Farm families can get up and hustle around in wartime when the occasion demands. Mostly they go by old time because farm routine year in and year out is geared to daylight and not daylight savings. Eighth grade com-mencement is one of the exceptions, and the graduates and their parents were in town in their best bib and tucker Thursday morning at 9 o’clock. Many folk had done a half day’s work before they came. Water had to be left for the chickens all day and also for the young calves. They simply turned their backs on weeds and alfalfa mowing and cultivating. The dog was left in charge for the day and the whole family was off for the county seat at 8 o’clock.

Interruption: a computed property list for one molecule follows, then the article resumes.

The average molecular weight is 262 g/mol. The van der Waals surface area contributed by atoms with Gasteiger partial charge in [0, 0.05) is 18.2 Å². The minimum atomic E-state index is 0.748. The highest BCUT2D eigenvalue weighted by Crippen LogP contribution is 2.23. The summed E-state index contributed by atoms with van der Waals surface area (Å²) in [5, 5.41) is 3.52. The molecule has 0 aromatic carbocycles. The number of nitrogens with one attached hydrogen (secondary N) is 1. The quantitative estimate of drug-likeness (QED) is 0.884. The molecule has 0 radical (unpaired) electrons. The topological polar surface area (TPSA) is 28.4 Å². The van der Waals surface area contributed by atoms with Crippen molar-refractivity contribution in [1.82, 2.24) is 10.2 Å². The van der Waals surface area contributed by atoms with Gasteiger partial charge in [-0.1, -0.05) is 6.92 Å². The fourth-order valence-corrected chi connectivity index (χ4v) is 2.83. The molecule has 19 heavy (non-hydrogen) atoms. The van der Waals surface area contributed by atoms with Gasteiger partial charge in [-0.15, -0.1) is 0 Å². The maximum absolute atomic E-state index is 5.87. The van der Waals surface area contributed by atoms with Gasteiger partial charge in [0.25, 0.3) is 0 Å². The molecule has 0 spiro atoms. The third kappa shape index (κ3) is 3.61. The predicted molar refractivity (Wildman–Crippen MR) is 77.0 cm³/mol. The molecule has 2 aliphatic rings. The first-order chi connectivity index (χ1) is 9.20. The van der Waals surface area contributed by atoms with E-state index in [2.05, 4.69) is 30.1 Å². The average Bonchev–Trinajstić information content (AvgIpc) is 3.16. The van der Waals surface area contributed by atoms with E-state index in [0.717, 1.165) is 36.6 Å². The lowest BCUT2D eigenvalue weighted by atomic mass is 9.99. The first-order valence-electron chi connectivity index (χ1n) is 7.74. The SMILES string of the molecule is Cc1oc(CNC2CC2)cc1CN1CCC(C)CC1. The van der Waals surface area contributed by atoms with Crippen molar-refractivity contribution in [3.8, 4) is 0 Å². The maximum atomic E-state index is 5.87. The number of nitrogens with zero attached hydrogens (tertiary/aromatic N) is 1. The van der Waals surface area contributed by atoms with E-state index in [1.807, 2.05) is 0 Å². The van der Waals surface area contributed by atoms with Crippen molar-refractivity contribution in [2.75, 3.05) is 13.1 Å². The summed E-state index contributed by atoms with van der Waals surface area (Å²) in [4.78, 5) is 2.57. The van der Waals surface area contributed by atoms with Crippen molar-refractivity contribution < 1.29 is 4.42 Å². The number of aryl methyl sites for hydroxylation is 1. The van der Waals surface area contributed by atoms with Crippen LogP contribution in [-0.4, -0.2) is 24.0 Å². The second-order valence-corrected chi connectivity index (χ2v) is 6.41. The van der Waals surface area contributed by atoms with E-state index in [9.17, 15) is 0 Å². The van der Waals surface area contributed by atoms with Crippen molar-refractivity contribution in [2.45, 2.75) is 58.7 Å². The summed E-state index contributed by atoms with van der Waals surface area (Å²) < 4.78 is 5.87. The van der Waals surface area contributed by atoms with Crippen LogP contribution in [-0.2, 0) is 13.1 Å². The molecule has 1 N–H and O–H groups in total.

The exercises didn’t begin at 9 o’clock, but the graduates had to be there to get in line alphabetically for the processional and to receive last-minute instructions.
Every girl had on a brand new dress and most of them had a brand new permanent also. Twenty-five years from now likely not one girl will be able to recall who the speakers were, who presented the diplomas, yet each one will be able to tell you what kind of a dress she had for the occasion. Nature seems to have a far greater variety in sizes of 14-year-old boys than in girls of the same age. Big or little they all had their hair slicked down. Forward looking mothers had seen to it that new suits were plenty big to allow room for growth.
Everyone will have to put in good hard licks to make up for the day in town, but it was worth it. Eight grade graduation is one of the high spots in the life of a country child.